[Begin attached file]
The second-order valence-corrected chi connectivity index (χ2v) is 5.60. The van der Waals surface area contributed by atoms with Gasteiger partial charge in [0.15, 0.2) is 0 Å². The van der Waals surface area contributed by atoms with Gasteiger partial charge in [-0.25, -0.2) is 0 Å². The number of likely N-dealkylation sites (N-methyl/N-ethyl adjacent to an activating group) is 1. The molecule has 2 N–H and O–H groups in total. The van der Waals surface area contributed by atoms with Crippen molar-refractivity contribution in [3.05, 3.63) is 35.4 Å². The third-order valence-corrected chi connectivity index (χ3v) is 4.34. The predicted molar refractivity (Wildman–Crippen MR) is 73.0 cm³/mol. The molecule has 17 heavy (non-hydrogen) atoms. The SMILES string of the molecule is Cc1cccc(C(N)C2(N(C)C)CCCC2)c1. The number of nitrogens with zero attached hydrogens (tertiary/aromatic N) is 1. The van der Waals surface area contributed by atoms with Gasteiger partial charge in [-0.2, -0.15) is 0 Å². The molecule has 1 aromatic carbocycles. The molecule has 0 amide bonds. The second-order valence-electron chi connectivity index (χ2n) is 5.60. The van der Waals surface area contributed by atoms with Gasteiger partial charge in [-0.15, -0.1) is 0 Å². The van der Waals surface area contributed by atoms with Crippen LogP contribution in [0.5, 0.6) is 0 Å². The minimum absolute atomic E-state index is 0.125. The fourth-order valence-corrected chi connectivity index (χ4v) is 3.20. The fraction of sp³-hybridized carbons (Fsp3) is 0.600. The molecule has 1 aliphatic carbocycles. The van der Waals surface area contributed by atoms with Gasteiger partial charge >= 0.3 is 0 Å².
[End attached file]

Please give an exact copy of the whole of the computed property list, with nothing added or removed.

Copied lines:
The second-order valence-corrected chi connectivity index (χ2v) is 5.60. The van der Waals surface area contributed by atoms with Gasteiger partial charge in [0.15, 0.2) is 0 Å². The van der Waals surface area contributed by atoms with Gasteiger partial charge in [-0.25, -0.2) is 0 Å². The number of likely N-dealkylation sites (N-methyl/N-ethyl adjacent to an activating group) is 1. The molecule has 2 N–H and O–H groups in total. The van der Waals surface area contributed by atoms with Crippen molar-refractivity contribution in [3.05, 3.63) is 35.4 Å². The third-order valence-corrected chi connectivity index (χ3v) is 4.34. The predicted molar refractivity (Wildman–Crippen MR) is 73.0 cm³/mol. The molecule has 17 heavy (non-hydrogen) atoms. The SMILES string of the molecule is Cc1cccc(C(N)C2(N(C)C)CCCC2)c1. The number of nitrogens with zero attached hydrogens (tertiary/aromatic N) is 1. The van der Waals surface area contributed by atoms with Gasteiger partial charge in [-0.2, -0.15) is 0 Å². The molecule has 1 aromatic carbocycles. The molecule has 0 amide bonds. The second-order valence-electron chi connectivity index (χ2n) is 5.60. The van der Waals surface area contributed by atoms with Gasteiger partial charge in [-0.15, -0.1) is 0 Å². The van der Waals surface area contributed by atoms with Crippen LogP contribution in [0.5, 0.6) is 0 Å². The minimum absolute atomic E-state index is 0.125. The fourth-order valence-corrected chi connectivity index (χ4v) is 3.20. The fraction of sp³-hybridized carbons (Fsp3) is 0.600. The molecule has 1 aliphatic carbocycles. The van der Waals surface area contributed by atoms with Gasteiger partial charge >= 0.3 is 0 Å².